As I wrote when the sanctions were imposed, the NCAA was a desperate bully who tried to restore its reputation by attacking a victim it thought wouldn’t fight back. Not only wouldn’t Penn State fight back, but it was unlikely anyone would rush to Penn State’s aid for fear of being painted as supporters of a pedophile.

A few of us, lonely voices in the media wilderness, criticized the NCAA for imposing the sanctions. There were probably more media calling for Penn State to receive the death penalty than saying the sanctions were too harsh. Most of the media piled on Penn State, lambasting the university and Paterno, the most public figure mentioned in the infamous Freeh Report.

My criticism of the NCAA wasn’t simply for the severity, and irrelevance, of the unprecedented sanctions. The criticism was also for the NCAA’s failure to conduct its own investigation and follow its own guidelines for punishing member schools. Because it didn’t conduct its own investigation, the NCAA relied on the badly flawed Freeh Report.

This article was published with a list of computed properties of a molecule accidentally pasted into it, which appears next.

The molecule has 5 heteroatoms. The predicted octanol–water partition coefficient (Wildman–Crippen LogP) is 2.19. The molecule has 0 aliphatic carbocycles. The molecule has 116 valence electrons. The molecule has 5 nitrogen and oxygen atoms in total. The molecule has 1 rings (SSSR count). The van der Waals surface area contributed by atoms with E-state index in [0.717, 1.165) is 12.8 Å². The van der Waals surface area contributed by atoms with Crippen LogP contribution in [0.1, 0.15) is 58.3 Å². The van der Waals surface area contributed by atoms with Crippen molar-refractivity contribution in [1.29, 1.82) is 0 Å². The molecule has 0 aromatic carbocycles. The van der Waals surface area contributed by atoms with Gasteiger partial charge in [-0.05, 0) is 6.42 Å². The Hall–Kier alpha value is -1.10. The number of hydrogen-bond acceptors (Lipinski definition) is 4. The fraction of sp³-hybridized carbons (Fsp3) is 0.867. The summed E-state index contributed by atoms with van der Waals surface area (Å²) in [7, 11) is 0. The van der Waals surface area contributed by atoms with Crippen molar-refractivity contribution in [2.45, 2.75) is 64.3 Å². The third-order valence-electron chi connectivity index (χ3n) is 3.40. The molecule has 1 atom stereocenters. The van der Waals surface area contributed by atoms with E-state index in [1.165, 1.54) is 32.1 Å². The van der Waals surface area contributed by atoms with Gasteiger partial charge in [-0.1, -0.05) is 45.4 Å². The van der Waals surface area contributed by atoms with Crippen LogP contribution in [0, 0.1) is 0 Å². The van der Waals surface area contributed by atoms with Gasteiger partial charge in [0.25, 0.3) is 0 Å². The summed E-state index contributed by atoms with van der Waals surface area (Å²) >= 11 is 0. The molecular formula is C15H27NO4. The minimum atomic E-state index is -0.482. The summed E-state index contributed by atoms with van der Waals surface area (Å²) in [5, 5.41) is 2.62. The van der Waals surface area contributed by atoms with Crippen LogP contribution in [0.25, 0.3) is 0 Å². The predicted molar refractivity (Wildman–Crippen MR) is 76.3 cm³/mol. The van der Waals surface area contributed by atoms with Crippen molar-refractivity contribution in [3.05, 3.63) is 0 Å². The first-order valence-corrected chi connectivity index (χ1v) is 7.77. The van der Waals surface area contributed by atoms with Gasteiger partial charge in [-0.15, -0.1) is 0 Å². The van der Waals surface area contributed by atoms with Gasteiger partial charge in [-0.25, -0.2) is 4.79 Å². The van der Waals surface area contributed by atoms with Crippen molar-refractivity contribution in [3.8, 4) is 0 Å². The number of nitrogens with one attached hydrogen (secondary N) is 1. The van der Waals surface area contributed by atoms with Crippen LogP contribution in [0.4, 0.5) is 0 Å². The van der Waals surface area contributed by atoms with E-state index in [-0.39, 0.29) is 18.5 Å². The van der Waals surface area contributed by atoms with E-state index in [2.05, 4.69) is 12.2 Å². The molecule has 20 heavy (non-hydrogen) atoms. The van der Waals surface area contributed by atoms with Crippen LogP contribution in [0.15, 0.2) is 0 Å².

Without rehashing all the particulars of the Freeh Report, an investigation conducted by former FBI director Louis Freeh at the request of Penn State, it should not have been used as the final word on the scandal. The Freeh Report reads like a prosecutor’s case, filled with assumptions and leaps of faith, rather than as the conclusion of a fair and impartial investigation.

When I watched the news conference and heard the reports about the findings of the Freeh Report, I was in shock.

And then I read the Freeh Report. All of it. Twice.